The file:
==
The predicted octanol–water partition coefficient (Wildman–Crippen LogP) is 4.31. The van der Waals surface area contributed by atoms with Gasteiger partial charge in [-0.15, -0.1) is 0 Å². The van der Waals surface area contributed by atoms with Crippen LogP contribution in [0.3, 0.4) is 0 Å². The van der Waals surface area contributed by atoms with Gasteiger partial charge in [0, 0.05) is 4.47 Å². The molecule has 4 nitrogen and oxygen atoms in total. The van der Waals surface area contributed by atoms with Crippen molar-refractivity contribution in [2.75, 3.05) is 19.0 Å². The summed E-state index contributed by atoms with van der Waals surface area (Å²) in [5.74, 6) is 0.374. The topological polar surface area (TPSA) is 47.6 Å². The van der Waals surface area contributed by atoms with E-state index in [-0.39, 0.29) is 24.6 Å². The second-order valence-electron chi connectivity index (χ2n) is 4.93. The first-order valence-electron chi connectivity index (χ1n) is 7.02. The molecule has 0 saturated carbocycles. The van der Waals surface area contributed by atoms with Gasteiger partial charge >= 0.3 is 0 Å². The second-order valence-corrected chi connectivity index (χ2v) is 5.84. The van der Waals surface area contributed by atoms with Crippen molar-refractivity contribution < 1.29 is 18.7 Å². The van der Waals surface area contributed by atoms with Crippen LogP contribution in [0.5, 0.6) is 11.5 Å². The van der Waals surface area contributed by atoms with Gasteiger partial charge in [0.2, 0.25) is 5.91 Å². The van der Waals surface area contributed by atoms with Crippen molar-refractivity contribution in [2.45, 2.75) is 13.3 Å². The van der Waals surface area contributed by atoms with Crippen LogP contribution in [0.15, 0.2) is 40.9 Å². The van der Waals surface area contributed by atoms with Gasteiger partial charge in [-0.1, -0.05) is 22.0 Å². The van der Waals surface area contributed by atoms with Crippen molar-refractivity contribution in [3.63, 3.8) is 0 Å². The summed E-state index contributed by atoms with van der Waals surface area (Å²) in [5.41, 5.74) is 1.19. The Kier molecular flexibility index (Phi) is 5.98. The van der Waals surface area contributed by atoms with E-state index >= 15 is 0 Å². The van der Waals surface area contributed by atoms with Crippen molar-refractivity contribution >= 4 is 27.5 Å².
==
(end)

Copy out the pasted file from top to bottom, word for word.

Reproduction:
The predicted octanol–water partition coefficient (Wildman–Crippen LogP) is 4.31. The van der Waals surface area contributed by atoms with Gasteiger partial charge in [-0.15, -0.1) is 0 Å². The van der Waals surface area contributed by atoms with Crippen LogP contribution in [0.3, 0.4) is 0 Å². The van der Waals surface area contributed by atoms with Gasteiger partial charge in [0, 0.05) is 4.47 Å². The molecule has 4 nitrogen and oxygen atoms in total. The van der Waals surface area contributed by atoms with Crippen molar-refractivity contribution in [2.75, 3.05) is 19.0 Å². The summed E-state index contributed by atoms with van der Waals surface area (Å²) in [5.74, 6) is 0.374. The topological polar surface area (TPSA) is 47.6 Å². The van der Waals surface area contributed by atoms with E-state index in [-0.39, 0.29) is 24.6 Å². The second-order valence-electron chi connectivity index (χ2n) is 4.93. The first-order valence-electron chi connectivity index (χ1n) is 7.02. The molecule has 0 saturated carbocycles. The van der Waals surface area contributed by atoms with Gasteiger partial charge >= 0.3 is 0 Å². The second-order valence-corrected chi connectivity index (χ2v) is 5.84. The van der Waals surface area contributed by atoms with Crippen molar-refractivity contribution < 1.29 is 18.7 Å². The van der Waals surface area contributed by atoms with Crippen LogP contribution in [0.5, 0.6) is 11.5 Å². The van der Waals surface area contributed by atoms with Gasteiger partial charge in [0.2, 0.25) is 5.91 Å². The van der Waals surface area contributed by atoms with Crippen molar-refractivity contribution in [2.45, 2.75) is 13.3 Å². The van der Waals surface area contributed by atoms with Crippen LogP contribution in [0.15, 0.2) is 40.9 Å². The van der Waals surface area contributed by atoms with Gasteiger partial charge in [-0.1, -0.05) is 22.0 Å². The van der Waals surface area contributed by atoms with Crippen molar-refractivity contribution in [3.63, 3.8) is 0 Å². The summed E-state index contributed by atoms with van der Waals surface area (Å²) in [5.41, 5.74) is 1.19. The Kier molecular flexibility index (Phi) is 5.98. The van der Waals surface area contributed by atoms with E-state index >= 15 is 0 Å². The van der Waals surface area contributed by atoms with Crippen molar-refractivity contribution >= 4 is 27.5 Å².